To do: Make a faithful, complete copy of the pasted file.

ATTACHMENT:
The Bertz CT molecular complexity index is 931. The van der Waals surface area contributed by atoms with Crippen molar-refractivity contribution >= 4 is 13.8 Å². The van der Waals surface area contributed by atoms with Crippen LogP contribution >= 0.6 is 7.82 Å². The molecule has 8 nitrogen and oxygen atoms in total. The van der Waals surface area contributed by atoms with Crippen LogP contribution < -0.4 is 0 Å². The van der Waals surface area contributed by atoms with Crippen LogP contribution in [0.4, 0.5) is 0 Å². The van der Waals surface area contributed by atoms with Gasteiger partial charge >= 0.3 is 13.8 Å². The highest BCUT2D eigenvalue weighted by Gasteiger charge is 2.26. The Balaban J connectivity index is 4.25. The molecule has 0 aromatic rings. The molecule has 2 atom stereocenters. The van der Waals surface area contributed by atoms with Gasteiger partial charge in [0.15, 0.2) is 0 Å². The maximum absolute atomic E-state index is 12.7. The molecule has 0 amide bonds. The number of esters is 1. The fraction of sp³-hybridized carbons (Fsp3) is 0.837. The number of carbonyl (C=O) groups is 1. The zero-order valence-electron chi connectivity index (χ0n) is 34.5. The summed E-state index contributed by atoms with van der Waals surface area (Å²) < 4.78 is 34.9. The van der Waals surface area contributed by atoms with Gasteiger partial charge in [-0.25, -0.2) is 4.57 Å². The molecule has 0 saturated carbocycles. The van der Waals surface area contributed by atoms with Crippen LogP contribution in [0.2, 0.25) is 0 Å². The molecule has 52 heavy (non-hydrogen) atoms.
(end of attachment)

The Bertz CT molecular complexity index is 931. The van der Waals surface area contributed by atoms with Crippen molar-refractivity contribution >= 4 is 13.8 Å². The van der Waals surface area contributed by atoms with Crippen LogP contribution >= 0.6 is 7.82 Å². The molecule has 8 nitrogen and oxygen atoms in total. The van der Waals surface area contributed by atoms with Crippen LogP contribution < -0.4 is 0 Å². The van der Waals surface area contributed by atoms with Crippen LogP contribution in [0.4, 0.5) is 0 Å². The van der Waals surface area contributed by atoms with Gasteiger partial charge >= 0.3 is 13.8 Å². The highest BCUT2D eigenvalue weighted by Gasteiger charge is 2.26. The Balaban J connectivity index is 4.25. The molecule has 0 aromatic rings. The molecule has 2 atom stereocenters. The van der Waals surface area contributed by atoms with Gasteiger partial charge in [0.15, 0.2) is 0 Å². The maximum absolute atomic E-state index is 12.7. The molecule has 0 amide bonds. The number of esters is 1. The fraction of sp³-hybridized carbons (Fsp3) is 0.837. The number of carbonyl (C=O) groups is 1. The zero-order valence-electron chi connectivity index (χ0n) is 34.5. The summed E-state index contributed by atoms with van der Waals surface area (Å²) < 4.78 is 34.9. The van der Waals surface area contributed by atoms with Gasteiger partial charge in [-0.25, -0.2) is 4.57 Å². The molecule has 0 saturated carbocycles. The van der Waals surface area contributed by atoms with Crippen LogP contribution in [0.2, 0.25) is 0 Å². The molecule has 52 heavy (non-hydrogen) atoms.